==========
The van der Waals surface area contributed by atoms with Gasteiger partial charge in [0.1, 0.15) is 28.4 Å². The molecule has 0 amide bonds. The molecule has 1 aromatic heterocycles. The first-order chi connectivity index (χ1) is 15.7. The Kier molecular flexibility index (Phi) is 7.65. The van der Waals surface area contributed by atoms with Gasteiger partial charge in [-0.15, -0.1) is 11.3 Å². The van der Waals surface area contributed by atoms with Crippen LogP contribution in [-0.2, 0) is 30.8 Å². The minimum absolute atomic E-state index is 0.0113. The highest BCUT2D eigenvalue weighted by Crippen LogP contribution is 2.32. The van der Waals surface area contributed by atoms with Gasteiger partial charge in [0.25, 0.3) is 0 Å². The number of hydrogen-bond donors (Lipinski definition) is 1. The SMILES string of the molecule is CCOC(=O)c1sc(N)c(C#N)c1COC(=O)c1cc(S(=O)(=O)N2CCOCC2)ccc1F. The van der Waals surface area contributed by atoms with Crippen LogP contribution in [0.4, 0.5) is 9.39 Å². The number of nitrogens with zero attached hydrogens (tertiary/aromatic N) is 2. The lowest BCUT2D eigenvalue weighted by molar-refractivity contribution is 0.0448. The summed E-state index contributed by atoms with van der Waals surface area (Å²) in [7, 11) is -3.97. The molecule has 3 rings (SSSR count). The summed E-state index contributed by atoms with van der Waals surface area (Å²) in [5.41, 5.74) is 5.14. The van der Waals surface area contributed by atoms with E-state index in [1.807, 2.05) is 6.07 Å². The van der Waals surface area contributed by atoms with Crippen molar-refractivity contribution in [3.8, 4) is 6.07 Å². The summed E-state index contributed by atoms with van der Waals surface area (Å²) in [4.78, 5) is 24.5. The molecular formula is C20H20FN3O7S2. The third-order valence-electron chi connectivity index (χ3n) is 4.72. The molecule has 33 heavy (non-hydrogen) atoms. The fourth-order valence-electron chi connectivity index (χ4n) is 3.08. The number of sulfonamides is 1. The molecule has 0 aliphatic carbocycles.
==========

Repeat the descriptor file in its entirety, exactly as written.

The van der Waals surface area contributed by atoms with Gasteiger partial charge in [0.1, 0.15) is 28.4 Å². The molecule has 0 amide bonds. The molecule has 1 aromatic heterocycles. The first-order chi connectivity index (χ1) is 15.7. The Kier molecular flexibility index (Phi) is 7.65. The van der Waals surface area contributed by atoms with Gasteiger partial charge in [-0.15, -0.1) is 11.3 Å². The van der Waals surface area contributed by atoms with Crippen LogP contribution in [-0.2, 0) is 30.8 Å². The minimum absolute atomic E-state index is 0.0113. The highest BCUT2D eigenvalue weighted by Crippen LogP contribution is 2.32. The van der Waals surface area contributed by atoms with Gasteiger partial charge in [0.25, 0.3) is 0 Å². The number of hydrogen-bond donors (Lipinski definition) is 1. The SMILES string of the molecule is CCOC(=O)c1sc(N)c(C#N)c1COC(=O)c1cc(S(=O)(=O)N2CCOCC2)ccc1F. The van der Waals surface area contributed by atoms with Crippen LogP contribution in [0.4, 0.5) is 9.39 Å². The number of nitrogens with zero attached hydrogens (tertiary/aromatic N) is 2. The lowest BCUT2D eigenvalue weighted by molar-refractivity contribution is 0.0448. The summed E-state index contributed by atoms with van der Waals surface area (Å²) in [7, 11) is -3.97. The molecule has 3 rings (SSSR count). The summed E-state index contributed by atoms with van der Waals surface area (Å²) in [5.41, 5.74) is 5.14. The van der Waals surface area contributed by atoms with E-state index in [1.807, 2.05) is 6.07 Å². The van der Waals surface area contributed by atoms with Crippen molar-refractivity contribution in [3.8, 4) is 6.07 Å². The summed E-state index contributed by atoms with van der Waals surface area (Å²) in [4.78, 5) is 24.5. The molecular formula is C20H20FN3O7S2. The third-order valence-electron chi connectivity index (χ3n) is 4.72. The molecule has 33 heavy (non-hydrogen) atoms. The fourth-order valence-electron chi connectivity index (χ4n) is 3.08. The number of sulfonamides is 1. The molecule has 0 aliphatic carbocycles.